“Good climate coverage humanizes the story by focusing on how real people and communities are experiencing the climate crisis, and it recognizes that the poor and people of color suffer disproportionate impacts.”

A story featuring only “white voices”, according to CCN, “is simply missing the story.”

Again, does this sound like journalism to you? “Focus particularly on how it affects poor people in the third world” – in other words, “emotionally manipulate the audience.” Once again, if you’re a journalist, your job is to report the facts, not tug at the audience’s heart strings and play sad violin music.

They also say that “Good climate coverage gets sustained, prominent attention” and “we believe climate change should be a defining issue in elections everywhere on earth and at all levels of government.”

In other words, focus on this one issue and don’t shut up about it. Make sure it’s at the forefront of people’s minds all the time. Give it undue attention.

Clearly Irish media already got the memo.

Stunningly, they go on to say that publications “need not be neutral” about the issue, and calls on them to “hold political, business, and other leaders accountable for delivering the rapid emissions reductions and other measures.”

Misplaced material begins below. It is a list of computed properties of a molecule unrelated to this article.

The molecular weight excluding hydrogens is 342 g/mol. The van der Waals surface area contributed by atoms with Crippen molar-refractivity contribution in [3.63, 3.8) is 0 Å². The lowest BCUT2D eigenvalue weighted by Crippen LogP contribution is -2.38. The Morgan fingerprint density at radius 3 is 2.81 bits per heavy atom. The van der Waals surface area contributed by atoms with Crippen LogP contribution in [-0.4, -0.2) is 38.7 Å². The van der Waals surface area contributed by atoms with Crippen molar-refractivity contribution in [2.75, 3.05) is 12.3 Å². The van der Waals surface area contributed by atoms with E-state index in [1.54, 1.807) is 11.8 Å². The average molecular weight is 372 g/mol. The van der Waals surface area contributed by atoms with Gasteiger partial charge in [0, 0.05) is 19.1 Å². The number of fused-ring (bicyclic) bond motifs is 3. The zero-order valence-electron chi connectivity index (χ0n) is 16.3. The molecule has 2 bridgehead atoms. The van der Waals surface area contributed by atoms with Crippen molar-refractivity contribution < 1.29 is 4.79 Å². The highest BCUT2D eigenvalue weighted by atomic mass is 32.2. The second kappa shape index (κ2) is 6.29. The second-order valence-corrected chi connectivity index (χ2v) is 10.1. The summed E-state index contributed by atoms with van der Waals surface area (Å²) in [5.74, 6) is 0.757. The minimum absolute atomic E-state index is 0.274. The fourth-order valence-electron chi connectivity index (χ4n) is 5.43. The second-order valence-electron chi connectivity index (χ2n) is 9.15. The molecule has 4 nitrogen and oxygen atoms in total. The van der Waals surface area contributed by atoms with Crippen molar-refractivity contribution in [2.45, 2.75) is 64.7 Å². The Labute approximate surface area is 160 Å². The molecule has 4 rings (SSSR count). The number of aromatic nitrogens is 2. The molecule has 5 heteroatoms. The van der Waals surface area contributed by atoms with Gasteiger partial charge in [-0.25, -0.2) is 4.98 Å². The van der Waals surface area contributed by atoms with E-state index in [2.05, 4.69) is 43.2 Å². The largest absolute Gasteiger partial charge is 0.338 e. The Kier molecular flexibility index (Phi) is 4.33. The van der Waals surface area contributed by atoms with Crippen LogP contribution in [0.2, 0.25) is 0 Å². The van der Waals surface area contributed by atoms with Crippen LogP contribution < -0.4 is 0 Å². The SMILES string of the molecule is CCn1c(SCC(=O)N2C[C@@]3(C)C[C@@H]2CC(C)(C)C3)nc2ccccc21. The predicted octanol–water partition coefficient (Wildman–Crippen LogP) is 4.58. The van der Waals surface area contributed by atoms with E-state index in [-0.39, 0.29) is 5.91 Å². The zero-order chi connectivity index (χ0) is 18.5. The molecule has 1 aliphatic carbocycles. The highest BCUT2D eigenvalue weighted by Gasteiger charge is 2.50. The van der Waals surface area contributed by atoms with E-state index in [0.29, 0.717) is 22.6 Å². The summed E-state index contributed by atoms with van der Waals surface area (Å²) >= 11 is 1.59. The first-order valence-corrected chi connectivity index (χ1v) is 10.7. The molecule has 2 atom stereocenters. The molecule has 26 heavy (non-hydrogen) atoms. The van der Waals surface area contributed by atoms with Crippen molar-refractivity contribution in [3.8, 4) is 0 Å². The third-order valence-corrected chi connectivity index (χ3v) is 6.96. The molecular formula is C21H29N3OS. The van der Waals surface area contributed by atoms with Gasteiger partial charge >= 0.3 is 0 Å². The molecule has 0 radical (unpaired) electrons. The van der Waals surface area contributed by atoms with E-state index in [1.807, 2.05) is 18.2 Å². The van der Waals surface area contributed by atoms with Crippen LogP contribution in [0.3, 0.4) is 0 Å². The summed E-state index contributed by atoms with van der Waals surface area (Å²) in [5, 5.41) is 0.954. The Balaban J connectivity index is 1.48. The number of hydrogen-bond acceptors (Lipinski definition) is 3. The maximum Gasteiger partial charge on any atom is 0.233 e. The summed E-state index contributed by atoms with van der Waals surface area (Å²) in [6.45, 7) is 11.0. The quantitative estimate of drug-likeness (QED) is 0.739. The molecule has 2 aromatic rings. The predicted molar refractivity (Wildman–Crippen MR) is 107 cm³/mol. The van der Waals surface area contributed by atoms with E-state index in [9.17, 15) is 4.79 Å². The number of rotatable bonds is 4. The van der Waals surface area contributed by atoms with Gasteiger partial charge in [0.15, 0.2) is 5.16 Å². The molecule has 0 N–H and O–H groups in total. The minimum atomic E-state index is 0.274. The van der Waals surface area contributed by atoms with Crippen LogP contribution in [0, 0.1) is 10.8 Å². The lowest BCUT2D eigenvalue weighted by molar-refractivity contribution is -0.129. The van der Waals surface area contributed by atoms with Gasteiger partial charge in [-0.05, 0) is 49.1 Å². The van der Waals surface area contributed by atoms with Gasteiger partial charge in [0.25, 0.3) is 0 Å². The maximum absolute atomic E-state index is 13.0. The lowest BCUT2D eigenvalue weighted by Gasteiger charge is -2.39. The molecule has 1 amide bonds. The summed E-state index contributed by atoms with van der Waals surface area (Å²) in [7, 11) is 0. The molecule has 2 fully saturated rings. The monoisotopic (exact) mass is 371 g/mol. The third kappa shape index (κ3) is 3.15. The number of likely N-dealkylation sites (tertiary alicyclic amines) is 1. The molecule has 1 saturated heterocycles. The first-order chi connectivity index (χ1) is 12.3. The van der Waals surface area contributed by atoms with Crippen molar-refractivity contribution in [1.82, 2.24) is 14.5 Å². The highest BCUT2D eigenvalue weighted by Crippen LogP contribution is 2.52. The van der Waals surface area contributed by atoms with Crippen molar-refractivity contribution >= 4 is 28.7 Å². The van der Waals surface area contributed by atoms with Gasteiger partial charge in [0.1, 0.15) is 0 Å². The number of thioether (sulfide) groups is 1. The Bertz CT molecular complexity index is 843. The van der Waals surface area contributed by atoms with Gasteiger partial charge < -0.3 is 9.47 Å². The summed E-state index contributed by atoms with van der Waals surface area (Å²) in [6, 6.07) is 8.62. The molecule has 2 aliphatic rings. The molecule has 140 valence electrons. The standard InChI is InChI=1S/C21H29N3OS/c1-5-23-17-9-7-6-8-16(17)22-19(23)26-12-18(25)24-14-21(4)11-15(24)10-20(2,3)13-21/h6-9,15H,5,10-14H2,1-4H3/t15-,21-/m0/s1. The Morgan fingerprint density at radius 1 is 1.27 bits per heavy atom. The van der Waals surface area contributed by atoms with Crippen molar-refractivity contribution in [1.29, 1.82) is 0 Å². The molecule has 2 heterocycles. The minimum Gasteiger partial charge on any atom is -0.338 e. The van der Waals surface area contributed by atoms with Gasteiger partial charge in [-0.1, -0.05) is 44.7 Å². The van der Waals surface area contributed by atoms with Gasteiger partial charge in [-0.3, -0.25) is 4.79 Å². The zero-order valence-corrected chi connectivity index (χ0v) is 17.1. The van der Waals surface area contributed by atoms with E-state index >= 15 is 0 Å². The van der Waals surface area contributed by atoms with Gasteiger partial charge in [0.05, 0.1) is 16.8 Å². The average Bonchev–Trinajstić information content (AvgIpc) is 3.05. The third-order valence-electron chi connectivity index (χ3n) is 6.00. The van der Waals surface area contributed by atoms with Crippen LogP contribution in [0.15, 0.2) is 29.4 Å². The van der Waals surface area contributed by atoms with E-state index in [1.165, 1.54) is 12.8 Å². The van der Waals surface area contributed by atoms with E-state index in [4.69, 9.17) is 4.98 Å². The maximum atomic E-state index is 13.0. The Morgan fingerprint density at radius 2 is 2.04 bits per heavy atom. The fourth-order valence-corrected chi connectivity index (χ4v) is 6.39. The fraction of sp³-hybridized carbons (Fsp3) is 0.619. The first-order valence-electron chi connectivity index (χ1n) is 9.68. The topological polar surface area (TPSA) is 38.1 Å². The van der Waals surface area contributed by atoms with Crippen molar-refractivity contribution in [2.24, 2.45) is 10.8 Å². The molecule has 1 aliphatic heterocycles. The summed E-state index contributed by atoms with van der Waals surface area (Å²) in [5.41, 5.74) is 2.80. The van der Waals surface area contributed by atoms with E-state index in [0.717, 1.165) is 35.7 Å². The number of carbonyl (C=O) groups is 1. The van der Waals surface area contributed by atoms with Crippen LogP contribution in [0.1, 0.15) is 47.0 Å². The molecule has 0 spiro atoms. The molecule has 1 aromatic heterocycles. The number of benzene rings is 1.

Based on all of this, it does beg the question: can we trust RTÉ to approach issues like climate change in an unbiased and fair way when they are partnered with what effectively appears to be a climate change propaganda outlet?

But this story goes even deeper again. Clearly, the Irish Green party considers climate change to be a pivotal issue, and is currently in coalition with the other government parties.

How curious then, to see that Green Party TD, Catherine Martin, was Minister for Media when the government appointed Alan Rusbridger to the Future of Media Commission – a commission which, as the name implies, was set up to examine the future direction of Irish news media.

Why is this significant, you might ask? Well, it just so happens that Rusbridger was an editor for The Guardian – one of the two founding publications of CCN. A remarkable coincidence if there ever was one, no?

There are major questions that need to be asked about the impartiality of Irish State media, and the role that the government has played in this entire affair.

Thanks again to Gary Kavanagh for help researching & writing this piece.